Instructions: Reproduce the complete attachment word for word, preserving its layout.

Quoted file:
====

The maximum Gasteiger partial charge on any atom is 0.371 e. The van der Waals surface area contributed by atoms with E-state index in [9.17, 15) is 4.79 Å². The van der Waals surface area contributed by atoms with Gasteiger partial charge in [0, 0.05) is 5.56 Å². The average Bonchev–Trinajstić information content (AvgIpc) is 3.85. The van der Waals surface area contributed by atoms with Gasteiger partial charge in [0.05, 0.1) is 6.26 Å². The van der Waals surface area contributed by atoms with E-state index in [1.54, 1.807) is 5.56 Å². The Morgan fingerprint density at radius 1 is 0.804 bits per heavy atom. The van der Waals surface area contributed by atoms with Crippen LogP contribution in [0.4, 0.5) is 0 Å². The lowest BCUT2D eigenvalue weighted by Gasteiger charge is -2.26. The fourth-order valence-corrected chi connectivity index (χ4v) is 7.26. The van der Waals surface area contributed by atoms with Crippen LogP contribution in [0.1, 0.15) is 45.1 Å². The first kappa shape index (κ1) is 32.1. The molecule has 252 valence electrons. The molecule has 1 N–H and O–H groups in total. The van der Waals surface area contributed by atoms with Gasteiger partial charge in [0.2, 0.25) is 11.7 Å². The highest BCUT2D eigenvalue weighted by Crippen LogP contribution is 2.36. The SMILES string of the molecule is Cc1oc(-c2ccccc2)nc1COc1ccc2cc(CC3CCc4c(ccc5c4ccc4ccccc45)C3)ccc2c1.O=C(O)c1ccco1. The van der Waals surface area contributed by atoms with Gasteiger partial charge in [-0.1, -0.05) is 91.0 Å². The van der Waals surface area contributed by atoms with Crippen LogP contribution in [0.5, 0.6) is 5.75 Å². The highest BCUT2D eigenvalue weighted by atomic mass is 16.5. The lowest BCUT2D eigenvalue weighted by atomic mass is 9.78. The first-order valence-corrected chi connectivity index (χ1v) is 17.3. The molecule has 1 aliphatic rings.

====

The maximum Gasteiger partial charge on any atom is 0.371 e. The van der Waals surface area contributed by atoms with E-state index in [9.17, 15) is 4.79 Å². The van der Waals surface area contributed by atoms with Gasteiger partial charge in [0, 0.05) is 5.56 Å². The average Bonchev–Trinajstić information content (AvgIpc) is 3.85. The van der Waals surface area contributed by atoms with Gasteiger partial charge in [0.05, 0.1) is 6.26 Å². The van der Waals surface area contributed by atoms with E-state index in [1.54, 1.807) is 5.56 Å². The Morgan fingerprint density at radius 1 is 0.804 bits per heavy atom. The van der Waals surface area contributed by atoms with Crippen LogP contribution in [0.4, 0.5) is 0 Å². The lowest BCUT2D eigenvalue weighted by Gasteiger charge is -2.26. The fourth-order valence-corrected chi connectivity index (χ4v) is 7.26. The van der Waals surface area contributed by atoms with Crippen LogP contribution in [0.1, 0.15) is 45.1 Å². The first kappa shape index (κ1) is 32.1. The molecule has 252 valence electrons. The molecule has 1 N–H and O–H groups in total. The van der Waals surface area contributed by atoms with Gasteiger partial charge in [0.2, 0.25) is 11.7 Å². The highest BCUT2D eigenvalue weighted by Crippen LogP contribution is 2.36. The SMILES string of the molecule is Cc1oc(-c2ccccc2)nc1COc1ccc2cc(CC3CCc4c(ccc5c4ccc4ccccc45)C3)ccc2c1.O=C(O)c1ccco1. The van der Waals surface area contributed by atoms with Gasteiger partial charge in [-0.1, -0.05) is 91.0 Å². The van der Waals surface area contributed by atoms with Crippen LogP contribution in [0.5, 0.6) is 5.75 Å². The highest BCUT2D eigenvalue weighted by atomic mass is 16.5. The lowest BCUT2D eigenvalue weighted by atomic mass is 9.78. The first-order valence-corrected chi connectivity index (χ1v) is 17.3. The molecule has 1 aliphatic rings.